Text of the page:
Knowledge of digital logic design and digital electronics is required.

mittenturkeyElectronics - Devices

Nov 26, 2013 (3 years and 4 months ago)

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ECEC 490-001 Introduction to VLSI Design Fall 2007
Dr. Baris Taskin
This is an introductory course in the field of Very Large Scale Integration (VLSI) circuit
and systems design. Systematic understanding, design and analysis of VLSI integrated
circuits will be covered. This course will focus exclusively on digital CMOS VLSI
circuit and system design, although some issues in mixed-signal mode will also be
addressed.

The course will begin with a review of CMOS transistor operation and semiconductor
manufacturing process. Logic design with CMOS transistors and circuit families will be
presented. Specifically, layout, design rules, and circuit simulation will be addressed.

Knowledge of digital logic design and digital electronics is required. Previous
exposure to transistors and semiconductor devices would be useful, but not required.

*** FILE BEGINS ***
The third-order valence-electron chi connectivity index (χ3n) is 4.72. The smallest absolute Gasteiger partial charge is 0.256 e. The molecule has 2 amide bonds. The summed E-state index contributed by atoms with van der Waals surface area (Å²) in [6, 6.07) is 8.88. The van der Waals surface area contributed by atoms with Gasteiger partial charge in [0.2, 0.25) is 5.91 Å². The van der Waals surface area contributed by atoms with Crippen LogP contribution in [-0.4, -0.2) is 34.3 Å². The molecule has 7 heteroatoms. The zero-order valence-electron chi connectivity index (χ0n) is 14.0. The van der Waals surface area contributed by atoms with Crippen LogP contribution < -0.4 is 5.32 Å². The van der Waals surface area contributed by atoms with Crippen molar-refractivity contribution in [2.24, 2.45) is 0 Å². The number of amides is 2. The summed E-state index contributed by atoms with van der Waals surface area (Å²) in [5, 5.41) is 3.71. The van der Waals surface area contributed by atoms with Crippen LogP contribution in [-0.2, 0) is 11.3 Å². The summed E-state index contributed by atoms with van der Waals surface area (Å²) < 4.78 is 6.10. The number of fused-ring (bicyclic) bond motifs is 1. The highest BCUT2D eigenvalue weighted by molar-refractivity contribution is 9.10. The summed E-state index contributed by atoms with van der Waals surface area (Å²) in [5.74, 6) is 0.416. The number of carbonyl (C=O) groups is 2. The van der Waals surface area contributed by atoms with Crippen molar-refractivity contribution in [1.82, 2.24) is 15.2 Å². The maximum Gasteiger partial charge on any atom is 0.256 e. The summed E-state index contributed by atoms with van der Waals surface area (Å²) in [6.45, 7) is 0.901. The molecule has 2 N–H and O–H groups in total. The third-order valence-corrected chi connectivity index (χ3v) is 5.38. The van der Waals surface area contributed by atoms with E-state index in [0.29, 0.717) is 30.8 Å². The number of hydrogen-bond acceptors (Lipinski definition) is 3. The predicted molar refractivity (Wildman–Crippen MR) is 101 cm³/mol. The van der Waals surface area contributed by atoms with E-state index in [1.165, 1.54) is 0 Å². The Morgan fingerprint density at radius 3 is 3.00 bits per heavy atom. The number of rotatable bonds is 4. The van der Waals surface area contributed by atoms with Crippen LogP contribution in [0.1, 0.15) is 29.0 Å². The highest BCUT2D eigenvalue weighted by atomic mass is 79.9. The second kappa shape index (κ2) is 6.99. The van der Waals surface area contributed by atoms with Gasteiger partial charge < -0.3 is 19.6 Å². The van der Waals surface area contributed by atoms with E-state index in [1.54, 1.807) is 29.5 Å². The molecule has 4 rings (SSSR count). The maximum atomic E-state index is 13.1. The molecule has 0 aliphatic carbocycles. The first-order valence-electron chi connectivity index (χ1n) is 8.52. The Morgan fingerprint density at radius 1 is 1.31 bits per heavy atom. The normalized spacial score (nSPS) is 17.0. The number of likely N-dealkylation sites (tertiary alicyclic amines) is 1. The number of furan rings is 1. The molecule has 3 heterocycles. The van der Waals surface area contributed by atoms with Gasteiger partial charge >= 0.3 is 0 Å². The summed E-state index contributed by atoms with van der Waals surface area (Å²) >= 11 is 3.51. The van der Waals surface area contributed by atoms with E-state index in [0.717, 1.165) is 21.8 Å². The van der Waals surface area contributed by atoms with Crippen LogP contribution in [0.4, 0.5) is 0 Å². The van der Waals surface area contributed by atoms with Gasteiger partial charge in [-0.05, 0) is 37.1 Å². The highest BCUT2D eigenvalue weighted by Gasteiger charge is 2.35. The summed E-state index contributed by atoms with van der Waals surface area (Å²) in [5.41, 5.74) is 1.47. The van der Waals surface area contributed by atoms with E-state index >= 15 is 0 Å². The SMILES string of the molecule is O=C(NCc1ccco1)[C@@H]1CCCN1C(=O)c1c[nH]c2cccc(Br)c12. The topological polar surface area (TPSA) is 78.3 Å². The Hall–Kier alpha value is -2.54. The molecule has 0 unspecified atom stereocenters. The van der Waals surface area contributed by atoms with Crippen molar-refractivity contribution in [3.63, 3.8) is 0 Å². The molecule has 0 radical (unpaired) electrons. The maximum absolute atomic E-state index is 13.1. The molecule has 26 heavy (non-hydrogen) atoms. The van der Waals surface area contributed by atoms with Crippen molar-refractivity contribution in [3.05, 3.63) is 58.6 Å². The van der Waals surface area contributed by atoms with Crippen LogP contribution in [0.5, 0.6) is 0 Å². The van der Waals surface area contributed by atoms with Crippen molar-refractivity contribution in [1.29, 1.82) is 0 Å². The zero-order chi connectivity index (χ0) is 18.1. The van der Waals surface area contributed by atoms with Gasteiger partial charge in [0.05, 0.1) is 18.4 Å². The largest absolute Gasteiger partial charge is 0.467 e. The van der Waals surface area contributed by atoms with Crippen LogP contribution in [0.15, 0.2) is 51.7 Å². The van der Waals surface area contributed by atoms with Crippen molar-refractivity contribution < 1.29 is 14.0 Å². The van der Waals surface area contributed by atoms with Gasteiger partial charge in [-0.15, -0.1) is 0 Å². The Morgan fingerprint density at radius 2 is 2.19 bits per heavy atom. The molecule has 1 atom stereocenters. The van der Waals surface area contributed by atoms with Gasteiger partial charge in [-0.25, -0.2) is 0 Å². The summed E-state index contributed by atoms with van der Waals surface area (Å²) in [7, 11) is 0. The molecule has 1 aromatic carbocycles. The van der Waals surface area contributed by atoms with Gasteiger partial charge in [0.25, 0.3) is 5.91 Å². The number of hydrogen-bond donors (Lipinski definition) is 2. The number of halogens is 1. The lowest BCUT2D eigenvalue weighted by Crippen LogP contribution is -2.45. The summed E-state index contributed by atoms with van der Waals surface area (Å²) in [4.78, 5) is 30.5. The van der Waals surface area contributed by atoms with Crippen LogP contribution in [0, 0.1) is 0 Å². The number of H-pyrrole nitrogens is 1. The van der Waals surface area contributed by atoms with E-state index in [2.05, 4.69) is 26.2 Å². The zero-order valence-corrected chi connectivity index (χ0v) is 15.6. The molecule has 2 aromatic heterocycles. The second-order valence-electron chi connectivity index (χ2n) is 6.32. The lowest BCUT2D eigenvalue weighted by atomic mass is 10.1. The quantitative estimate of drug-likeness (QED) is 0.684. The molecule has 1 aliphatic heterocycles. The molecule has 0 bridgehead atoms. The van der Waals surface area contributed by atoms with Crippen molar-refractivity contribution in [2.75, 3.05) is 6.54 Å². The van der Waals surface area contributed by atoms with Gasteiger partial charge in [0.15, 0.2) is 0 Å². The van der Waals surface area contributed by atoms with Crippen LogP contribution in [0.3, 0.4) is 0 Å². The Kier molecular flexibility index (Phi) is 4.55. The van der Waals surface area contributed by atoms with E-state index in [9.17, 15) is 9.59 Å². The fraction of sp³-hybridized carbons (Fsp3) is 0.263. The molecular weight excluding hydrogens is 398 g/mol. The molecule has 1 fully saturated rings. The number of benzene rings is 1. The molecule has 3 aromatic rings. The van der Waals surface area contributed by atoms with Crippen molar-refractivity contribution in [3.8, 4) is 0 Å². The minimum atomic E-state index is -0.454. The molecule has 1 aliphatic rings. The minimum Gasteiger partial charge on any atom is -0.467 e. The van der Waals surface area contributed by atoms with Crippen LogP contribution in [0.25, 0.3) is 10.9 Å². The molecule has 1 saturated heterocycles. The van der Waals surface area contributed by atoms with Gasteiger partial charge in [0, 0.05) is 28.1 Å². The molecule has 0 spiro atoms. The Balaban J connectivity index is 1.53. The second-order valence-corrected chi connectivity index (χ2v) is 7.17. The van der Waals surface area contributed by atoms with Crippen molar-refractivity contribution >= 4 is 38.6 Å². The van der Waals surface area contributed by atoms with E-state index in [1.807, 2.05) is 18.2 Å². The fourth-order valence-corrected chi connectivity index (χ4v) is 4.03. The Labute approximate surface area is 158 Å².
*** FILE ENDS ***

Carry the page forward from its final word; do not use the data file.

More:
These introductory topics will be discussed in early stages of the course to provide
necessary background to all students from EE and CE.

ECEC 690-502 Electronic Design Automation for VLSI Circuits I Fall 2007
Dr. Baris Taskin
This course is the first of a two-course-sequence that focuses on the electronic design
automation techniques in the physical design process of digital VLSI circuits. In this
course, electronic design automation (EDA) techniques are discussed in theory and
implementation in order to build CAD tools for VLSI design (instead of using/analyzing
commercially available tools). In this first quarter of the course, algorithms, techniques
and heuristics structuring the foundations of contemporary VLSI CAD tools are
presented. Within this context, common data structures used for computer manipulation
of circuit design data are analyzed. Optimization, satisfiability, graph theory and boolean
algebra topics are presented. There are no prerequisites for this course, however, some
background on digital VLSI circuit design, data structures and algorithms are required.
Previous exposure to VLSI CAD tools is not necessary.

ECEC 490-001 VLSI Design and Automation Winter 2008
Dr. Baris Taskin
This is a course in the field of Very Large Scale Integration (VLSI) circuit and systems
design. Design and analysis of VLSI integrated circuits will be covered from a circuit
design perspective. This course will focus exclusively on digital CMOS VLSI circuit
design.

The course will start with the discussion of system design issues in VLSI circuit design.
Integrated circuit physical design flows will be presented. System timing principles and
arithmetic building blocks will be presented. Electronic design automation principles